How to Talk about Your Story

Our panel on “How to Talk about Your Story” included Mike Salisbury, Ryan Campbell, and Michelle Rascon. Scroll down to the bottom to see the replay.

A few links to pass on from Ryan:

Ryan has also shared a synopsis from his multi-POV novel Imminent Dawn, which may serve as a good example for how to get all those POVs into a two-page summary: Imminent Dawn Synopsis.

Michelle has passed on these samples: Effective Pitches.

And Mike passes along these samples from published work: 

For Karen Russell’s story, “The Prospectors”: In “The Prospector,” Russell goes to a favorite premise: a young person falls for — at least, temporarily — someone who is dead or some semblance thereof. It begins as a realistic story with a historical setting. During the Depression, Clara and Aubergine, the first-person narrator of the piece, run away from home and make their way west, calling themselves “prospectors” because, to survive, they filch money from the men they seduce, men who think they’re taking advantage of the girls. They are, of course, but the girls feel like they’re in on the scheme and, therefore, somehow in control. Note that this is a short story, and while it’s far less likely that you’ll use a pitch like this for a short story, it’s still valuable to be able to articulate the story’s core. And here is the one he referenced from In the Quick: A young, ambitious female astronaut’s life is upended by a fiery love affair that threatens the rescue of a lost crew in this brilliantly imagined novel in the tradition of Station Eleven and The Martian.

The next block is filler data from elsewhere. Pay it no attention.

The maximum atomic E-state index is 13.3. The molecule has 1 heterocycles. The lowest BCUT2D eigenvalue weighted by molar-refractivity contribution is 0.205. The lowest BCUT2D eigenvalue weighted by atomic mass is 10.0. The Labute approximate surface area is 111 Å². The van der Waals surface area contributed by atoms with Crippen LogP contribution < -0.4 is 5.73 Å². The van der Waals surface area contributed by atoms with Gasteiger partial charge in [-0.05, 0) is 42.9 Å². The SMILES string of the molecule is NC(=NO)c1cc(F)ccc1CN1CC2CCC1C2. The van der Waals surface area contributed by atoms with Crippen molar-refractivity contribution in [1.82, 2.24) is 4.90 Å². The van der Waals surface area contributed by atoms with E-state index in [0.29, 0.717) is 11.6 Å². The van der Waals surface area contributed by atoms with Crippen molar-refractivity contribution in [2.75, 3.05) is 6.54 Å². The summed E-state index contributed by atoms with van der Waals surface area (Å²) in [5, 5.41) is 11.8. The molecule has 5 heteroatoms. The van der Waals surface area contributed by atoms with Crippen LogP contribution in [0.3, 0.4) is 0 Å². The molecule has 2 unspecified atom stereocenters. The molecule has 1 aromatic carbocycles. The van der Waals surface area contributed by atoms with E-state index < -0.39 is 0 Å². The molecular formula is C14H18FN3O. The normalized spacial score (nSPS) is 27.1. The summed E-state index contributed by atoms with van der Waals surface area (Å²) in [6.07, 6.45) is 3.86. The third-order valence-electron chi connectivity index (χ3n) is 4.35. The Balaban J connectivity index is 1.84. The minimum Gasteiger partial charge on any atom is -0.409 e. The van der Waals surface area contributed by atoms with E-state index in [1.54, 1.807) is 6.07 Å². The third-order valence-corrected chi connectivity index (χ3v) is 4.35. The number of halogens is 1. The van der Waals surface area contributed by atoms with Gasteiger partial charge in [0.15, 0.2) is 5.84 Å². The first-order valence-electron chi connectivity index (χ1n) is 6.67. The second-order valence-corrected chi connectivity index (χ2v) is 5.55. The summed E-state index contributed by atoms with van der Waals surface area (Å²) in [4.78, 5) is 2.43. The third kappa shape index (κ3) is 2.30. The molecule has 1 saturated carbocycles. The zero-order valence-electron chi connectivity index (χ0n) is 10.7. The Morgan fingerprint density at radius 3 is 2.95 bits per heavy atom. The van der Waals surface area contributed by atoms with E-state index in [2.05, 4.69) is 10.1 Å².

For those who registered for the whole weekend, you can check out the Showing Emotion replay or the Writing Attraction replay.

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